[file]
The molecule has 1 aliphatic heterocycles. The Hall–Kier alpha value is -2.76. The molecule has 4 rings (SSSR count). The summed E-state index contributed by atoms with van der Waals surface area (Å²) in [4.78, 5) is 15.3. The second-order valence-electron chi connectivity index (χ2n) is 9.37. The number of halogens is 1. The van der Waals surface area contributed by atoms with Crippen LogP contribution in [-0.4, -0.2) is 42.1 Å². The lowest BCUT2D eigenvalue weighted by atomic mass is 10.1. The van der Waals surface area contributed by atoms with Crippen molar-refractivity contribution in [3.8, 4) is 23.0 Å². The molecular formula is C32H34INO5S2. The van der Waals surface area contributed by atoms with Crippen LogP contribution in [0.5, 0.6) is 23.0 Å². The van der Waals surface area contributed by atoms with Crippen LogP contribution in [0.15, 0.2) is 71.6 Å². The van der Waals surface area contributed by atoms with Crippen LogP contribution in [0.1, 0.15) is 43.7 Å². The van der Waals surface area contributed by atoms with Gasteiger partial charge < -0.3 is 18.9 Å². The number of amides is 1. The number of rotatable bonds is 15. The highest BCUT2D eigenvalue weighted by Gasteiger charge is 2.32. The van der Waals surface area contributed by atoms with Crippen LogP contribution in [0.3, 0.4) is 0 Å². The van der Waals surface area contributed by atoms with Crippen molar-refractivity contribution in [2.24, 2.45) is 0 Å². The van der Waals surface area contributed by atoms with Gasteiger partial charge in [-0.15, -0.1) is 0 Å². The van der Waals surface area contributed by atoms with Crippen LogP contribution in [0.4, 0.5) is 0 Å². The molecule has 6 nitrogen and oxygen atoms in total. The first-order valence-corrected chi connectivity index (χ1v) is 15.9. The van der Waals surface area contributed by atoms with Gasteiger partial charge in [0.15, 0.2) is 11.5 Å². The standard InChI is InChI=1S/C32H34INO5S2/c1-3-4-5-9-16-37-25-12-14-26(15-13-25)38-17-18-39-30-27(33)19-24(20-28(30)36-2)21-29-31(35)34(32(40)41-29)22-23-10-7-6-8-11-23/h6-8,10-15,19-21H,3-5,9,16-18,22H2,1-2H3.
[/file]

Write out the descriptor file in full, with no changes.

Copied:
The molecule has 1 aliphatic heterocycles. The Hall–Kier alpha value is -2.76. The molecule has 4 rings (SSSR count). The summed E-state index contributed by atoms with van der Waals surface area (Å²) in [4.78, 5) is 15.3. The second-order valence-electron chi connectivity index (χ2n) is 9.37. The number of halogens is 1. The van der Waals surface area contributed by atoms with Crippen LogP contribution in [-0.4, -0.2) is 42.1 Å². The lowest BCUT2D eigenvalue weighted by atomic mass is 10.1. The van der Waals surface area contributed by atoms with Crippen molar-refractivity contribution in [3.8, 4) is 23.0 Å². The molecular formula is C32H34INO5S2. The van der Waals surface area contributed by atoms with Crippen LogP contribution in [0.5, 0.6) is 23.0 Å². The van der Waals surface area contributed by atoms with Crippen LogP contribution in [0.15, 0.2) is 71.6 Å². The van der Waals surface area contributed by atoms with Crippen LogP contribution in [0.1, 0.15) is 43.7 Å². The van der Waals surface area contributed by atoms with Gasteiger partial charge < -0.3 is 18.9 Å². The number of amides is 1. The number of rotatable bonds is 15. The highest BCUT2D eigenvalue weighted by Gasteiger charge is 2.32. The van der Waals surface area contributed by atoms with Crippen LogP contribution in [0.3, 0.4) is 0 Å². The van der Waals surface area contributed by atoms with Crippen molar-refractivity contribution in [2.24, 2.45) is 0 Å². The van der Waals surface area contributed by atoms with Gasteiger partial charge in [-0.15, -0.1) is 0 Å². The van der Waals surface area contributed by atoms with Crippen LogP contribution in [0.4, 0.5) is 0 Å². The molecule has 6 nitrogen and oxygen atoms in total. The first-order valence-corrected chi connectivity index (χ1v) is 15.9. The van der Waals surface area contributed by atoms with Gasteiger partial charge in [0.15, 0.2) is 11.5 Å². The standard InChI is InChI=1S/C32H34INO5S2/c1-3-4-5-9-16-37-25-12-14-26(15-13-25)38-17-18-39-30-27(33)19-24(20-28(30)36-2)21-29-31(35)34(32(40)41-29)22-23-10-7-6-8-11-23/h6-8,10-15,19-21H,3-5,9,16-18,22H2,1-2H3.